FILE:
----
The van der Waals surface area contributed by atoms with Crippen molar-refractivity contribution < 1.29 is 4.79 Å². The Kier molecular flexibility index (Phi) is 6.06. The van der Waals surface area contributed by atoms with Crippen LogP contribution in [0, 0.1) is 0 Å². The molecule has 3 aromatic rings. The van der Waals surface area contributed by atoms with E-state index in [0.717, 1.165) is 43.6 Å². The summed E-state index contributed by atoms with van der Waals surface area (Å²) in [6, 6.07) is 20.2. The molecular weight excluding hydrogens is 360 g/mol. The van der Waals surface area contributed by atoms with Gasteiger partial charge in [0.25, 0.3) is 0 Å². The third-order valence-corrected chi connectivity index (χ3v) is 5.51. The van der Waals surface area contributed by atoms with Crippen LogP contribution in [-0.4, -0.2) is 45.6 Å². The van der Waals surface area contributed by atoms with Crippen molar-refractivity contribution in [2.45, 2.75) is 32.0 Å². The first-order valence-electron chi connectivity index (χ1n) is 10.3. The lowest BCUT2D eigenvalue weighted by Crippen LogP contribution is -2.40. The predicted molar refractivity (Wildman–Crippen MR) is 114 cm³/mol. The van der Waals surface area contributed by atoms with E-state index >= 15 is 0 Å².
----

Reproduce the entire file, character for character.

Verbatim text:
The van der Waals surface area contributed by atoms with Crippen molar-refractivity contribution < 1.29 is 4.79 Å². The Kier molecular flexibility index (Phi) is 6.06. The van der Waals surface area contributed by atoms with Crippen LogP contribution in [0, 0.1) is 0 Å². The molecule has 3 aromatic rings. The van der Waals surface area contributed by atoms with E-state index in [0.717, 1.165) is 43.6 Å². The summed E-state index contributed by atoms with van der Waals surface area (Å²) in [6, 6.07) is 20.2. The molecular weight excluding hydrogens is 360 g/mol. The van der Waals surface area contributed by atoms with Gasteiger partial charge in [0.25, 0.3) is 0 Å². The third-order valence-corrected chi connectivity index (χ3v) is 5.51. The van der Waals surface area contributed by atoms with Crippen LogP contribution in [-0.4, -0.2) is 45.6 Å². The van der Waals surface area contributed by atoms with Crippen molar-refractivity contribution in [2.45, 2.75) is 32.0 Å². The first-order valence-electron chi connectivity index (χ1n) is 10.3. The lowest BCUT2D eigenvalue weighted by Crippen LogP contribution is -2.40. The predicted molar refractivity (Wildman–Crippen MR) is 114 cm³/mol. The van der Waals surface area contributed by atoms with E-state index >= 15 is 0 Å².